We’ve picked up plenty of habits during the pandemic — streaming endless box sets, working from home in leisure wear, and emailing colleagues asking if it’s OK to ring them (the shattering intrusion of a phone call being more than some people can bear).
As restrictions end, change is definitely in the air.
In the past week or so, global stock markets — and tech stocks in particular — have been volatile. Blame inflation, which is surging at its fastest rate in 30 years, the expectation of further global interest rate rises to contain it, and the withdrawal of asset-boosting monetary stimulus.
It’s symbolic that Netflix and Peloton, which powered ahead during the pandemic, have been the early casualties of the current earnings season.
Our habits are changing. The cost of living is shooting up. This is affecting our personal finances, as well as the corporate earnings of companies we invest in.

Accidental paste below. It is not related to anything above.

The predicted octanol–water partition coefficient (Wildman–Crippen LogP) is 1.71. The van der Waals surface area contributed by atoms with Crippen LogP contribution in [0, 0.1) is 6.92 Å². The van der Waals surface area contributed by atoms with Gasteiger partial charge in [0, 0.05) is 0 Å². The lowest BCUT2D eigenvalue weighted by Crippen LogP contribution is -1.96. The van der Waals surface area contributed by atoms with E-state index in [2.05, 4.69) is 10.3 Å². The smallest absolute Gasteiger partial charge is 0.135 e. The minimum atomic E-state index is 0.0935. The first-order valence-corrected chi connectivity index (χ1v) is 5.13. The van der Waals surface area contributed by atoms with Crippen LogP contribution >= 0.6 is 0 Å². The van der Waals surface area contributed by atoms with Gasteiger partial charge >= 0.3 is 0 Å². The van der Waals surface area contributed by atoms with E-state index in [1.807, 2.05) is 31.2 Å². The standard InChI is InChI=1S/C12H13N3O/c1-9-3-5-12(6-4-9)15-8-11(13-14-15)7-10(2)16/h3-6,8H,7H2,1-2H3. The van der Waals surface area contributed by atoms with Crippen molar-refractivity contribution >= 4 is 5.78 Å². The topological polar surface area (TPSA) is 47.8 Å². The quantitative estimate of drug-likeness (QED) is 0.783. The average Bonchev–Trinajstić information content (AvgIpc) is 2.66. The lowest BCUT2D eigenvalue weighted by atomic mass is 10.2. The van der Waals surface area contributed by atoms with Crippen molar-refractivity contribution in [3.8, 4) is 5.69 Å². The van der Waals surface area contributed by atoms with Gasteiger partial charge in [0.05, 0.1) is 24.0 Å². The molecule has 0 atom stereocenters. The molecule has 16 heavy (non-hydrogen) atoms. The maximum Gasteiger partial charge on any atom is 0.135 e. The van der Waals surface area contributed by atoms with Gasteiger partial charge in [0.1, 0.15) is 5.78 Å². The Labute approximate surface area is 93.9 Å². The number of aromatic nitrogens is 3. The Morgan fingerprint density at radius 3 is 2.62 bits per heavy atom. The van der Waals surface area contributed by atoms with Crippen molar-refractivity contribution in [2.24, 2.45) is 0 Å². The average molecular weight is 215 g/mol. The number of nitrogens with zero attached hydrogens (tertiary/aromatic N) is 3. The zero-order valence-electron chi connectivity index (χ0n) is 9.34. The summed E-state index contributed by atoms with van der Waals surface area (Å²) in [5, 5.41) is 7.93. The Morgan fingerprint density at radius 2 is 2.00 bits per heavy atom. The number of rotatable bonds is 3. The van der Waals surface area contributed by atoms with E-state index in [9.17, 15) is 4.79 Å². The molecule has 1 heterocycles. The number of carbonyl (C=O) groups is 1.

At home, we’re already contending with rising energy bills and higher food prices; next, we’ll have higher taxes and rising interest rates. This is particularly worrisome for young property owners with huge amounts of mortgage debt. Chances are that surging inflation has promoted an older doom-monger in your life to harp on about the double-digit interest rates they were hit with in the late 1970s and early 1990s.
To top it all off, bosses are summoning workers back to the office, with all of the extra costs that entails.
Considering the millions of younger people who started investing during the pandemic, I have been wondering if this is a habit they’ll stick with. Will they be spooked by market volatility as the “spare money” millions had to invest during the pandemic starts flowing back towards Pret A Manger?
Early signs from the US suggest smaller investors are holding their nerve — for now. Research from data provider VandaTrack shows retail investors are still pumping cash into US equities even as share prices tumble from historic highs.
Previous market wobbles have been an opportunity to profit, as gung-ho investors “buy the dip” and hang for the inevitable bounce. But the most experienced investors doubt this pattern will continue, predicting markets are heading for a fundamental shift that could unsettle recent entrants.